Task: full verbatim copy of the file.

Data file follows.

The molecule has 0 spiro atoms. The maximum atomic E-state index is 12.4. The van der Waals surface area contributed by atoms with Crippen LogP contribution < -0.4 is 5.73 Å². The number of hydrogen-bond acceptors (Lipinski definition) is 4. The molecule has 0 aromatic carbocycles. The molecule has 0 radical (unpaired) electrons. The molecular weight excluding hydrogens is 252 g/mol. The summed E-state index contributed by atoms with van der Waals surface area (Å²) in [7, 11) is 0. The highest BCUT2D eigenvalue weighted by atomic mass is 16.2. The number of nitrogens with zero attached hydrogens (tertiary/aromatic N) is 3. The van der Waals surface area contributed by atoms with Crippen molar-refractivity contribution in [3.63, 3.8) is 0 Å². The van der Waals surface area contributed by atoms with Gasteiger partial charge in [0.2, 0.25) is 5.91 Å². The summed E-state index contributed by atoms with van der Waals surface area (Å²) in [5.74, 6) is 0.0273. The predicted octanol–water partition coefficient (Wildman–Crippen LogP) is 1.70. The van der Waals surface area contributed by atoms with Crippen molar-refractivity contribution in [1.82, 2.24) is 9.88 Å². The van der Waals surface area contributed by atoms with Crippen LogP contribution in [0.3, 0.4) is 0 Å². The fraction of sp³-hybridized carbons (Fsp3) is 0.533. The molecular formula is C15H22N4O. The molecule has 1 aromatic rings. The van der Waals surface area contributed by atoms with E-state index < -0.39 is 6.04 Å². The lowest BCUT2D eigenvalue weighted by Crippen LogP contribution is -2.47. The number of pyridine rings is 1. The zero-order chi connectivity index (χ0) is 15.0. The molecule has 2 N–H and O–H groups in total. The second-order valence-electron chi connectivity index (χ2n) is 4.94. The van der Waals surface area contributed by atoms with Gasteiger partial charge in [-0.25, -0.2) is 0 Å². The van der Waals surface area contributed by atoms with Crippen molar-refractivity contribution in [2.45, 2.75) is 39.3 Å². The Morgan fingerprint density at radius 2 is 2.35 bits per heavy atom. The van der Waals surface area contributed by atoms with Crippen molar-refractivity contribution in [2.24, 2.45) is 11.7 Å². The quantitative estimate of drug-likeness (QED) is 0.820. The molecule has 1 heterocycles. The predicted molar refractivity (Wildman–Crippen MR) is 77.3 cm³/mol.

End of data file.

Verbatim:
The molecule has 0 spiro atoms. The maximum atomic E-state index is 12.4. The van der Waals surface area contributed by atoms with Crippen LogP contribution < -0.4 is 5.73 Å². The number of hydrogen-bond acceptors (Lipinski definition) is 4. The molecule has 0 aromatic carbocycles. The molecule has 0 radical (unpaired) electrons. The molecular weight excluding hydrogens is 252 g/mol. The summed E-state index contributed by atoms with van der Waals surface area (Å²) in [7, 11) is 0. The highest BCUT2D eigenvalue weighted by atomic mass is 16.2. The number of nitrogens with zero attached hydrogens (tertiary/aromatic N) is 3. The van der Waals surface area contributed by atoms with Crippen molar-refractivity contribution in [3.63, 3.8) is 0 Å². The van der Waals surface area contributed by atoms with Gasteiger partial charge in [0.2, 0.25) is 5.91 Å². The summed E-state index contributed by atoms with van der Waals surface area (Å²) in [5.74, 6) is 0.0273. The predicted octanol–water partition coefficient (Wildman–Crippen LogP) is 1.70. The van der Waals surface area contributed by atoms with Crippen molar-refractivity contribution in [1.82, 2.24) is 9.88 Å². The van der Waals surface area contributed by atoms with Crippen LogP contribution in [0.3, 0.4) is 0 Å². The fraction of sp³-hybridized carbons (Fsp3) is 0.533. The molecular formula is C15H22N4O. The molecule has 1 aromatic rings. The van der Waals surface area contributed by atoms with E-state index < -0.39 is 6.04 Å². The lowest BCUT2D eigenvalue weighted by Crippen LogP contribution is -2.47. The number of pyridine rings is 1. The zero-order chi connectivity index (χ0) is 15.0. The molecule has 2 N–H and O–H groups in total. The second-order valence-electron chi connectivity index (χ2n) is 4.94. The van der Waals surface area contributed by atoms with Gasteiger partial charge in [-0.25, -0.2) is 0 Å². The van der Waals surface area contributed by atoms with Crippen molar-refractivity contribution in [2.45, 2.75) is 39.3 Å². The Morgan fingerprint density at radius 2 is 2.35 bits per heavy atom. The van der Waals surface area contributed by atoms with Crippen molar-refractivity contribution in [2.24, 2.45) is 11.7 Å². The quantitative estimate of drug-likeness (QED) is 0.820. The molecule has 1 heterocycles. The predicted molar refractivity (Wildman–Crippen MR) is 77.3 cm³/mol.